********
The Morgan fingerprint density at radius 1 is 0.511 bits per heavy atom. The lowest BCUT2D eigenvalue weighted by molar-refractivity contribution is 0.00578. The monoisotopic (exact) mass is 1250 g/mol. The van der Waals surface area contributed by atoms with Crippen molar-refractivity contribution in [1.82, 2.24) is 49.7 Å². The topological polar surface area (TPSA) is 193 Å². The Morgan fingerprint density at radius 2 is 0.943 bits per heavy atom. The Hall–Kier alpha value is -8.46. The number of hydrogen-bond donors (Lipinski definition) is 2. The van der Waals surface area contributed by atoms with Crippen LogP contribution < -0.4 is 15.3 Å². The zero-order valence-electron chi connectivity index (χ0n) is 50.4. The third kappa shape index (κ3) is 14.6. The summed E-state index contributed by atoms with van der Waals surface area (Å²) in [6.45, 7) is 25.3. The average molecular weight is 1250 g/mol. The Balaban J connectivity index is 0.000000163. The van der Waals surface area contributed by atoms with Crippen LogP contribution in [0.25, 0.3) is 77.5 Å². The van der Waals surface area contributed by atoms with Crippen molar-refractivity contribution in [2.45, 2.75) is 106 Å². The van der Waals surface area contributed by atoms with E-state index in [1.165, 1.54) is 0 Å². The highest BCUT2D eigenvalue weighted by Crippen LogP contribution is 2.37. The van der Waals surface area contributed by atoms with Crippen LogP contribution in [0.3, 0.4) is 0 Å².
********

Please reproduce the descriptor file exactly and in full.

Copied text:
The Morgan fingerprint density at radius 1 is 0.511 bits per heavy atom. The lowest BCUT2D eigenvalue weighted by molar-refractivity contribution is 0.00578. The monoisotopic (exact) mass is 1250 g/mol. The van der Waals surface area contributed by atoms with Crippen molar-refractivity contribution in [1.82, 2.24) is 49.7 Å². The topological polar surface area (TPSA) is 193 Å². The Morgan fingerprint density at radius 2 is 0.943 bits per heavy atom. The Hall–Kier alpha value is -8.46. The number of hydrogen-bond donors (Lipinski definition) is 2. The van der Waals surface area contributed by atoms with Crippen LogP contribution < -0.4 is 15.3 Å². The zero-order valence-electron chi connectivity index (χ0n) is 50.4. The third kappa shape index (κ3) is 14.6. The summed E-state index contributed by atoms with van der Waals surface area (Å²) in [6.45, 7) is 25.3. The average molecular weight is 1250 g/mol. The Balaban J connectivity index is 0.000000163. The van der Waals surface area contributed by atoms with Crippen LogP contribution in [0.25, 0.3) is 77.5 Å². The van der Waals surface area contributed by atoms with Crippen molar-refractivity contribution in [2.45, 2.75) is 106 Å². The van der Waals surface area contributed by atoms with E-state index in [1.165, 1.54) is 0 Å². The highest BCUT2D eigenvalue weighted by Crippen LogP contribution is 2.37. The van der Waals surface area contributed by atoms with Crippen LogP contribution in [0.3, 0.4) is 0 Å².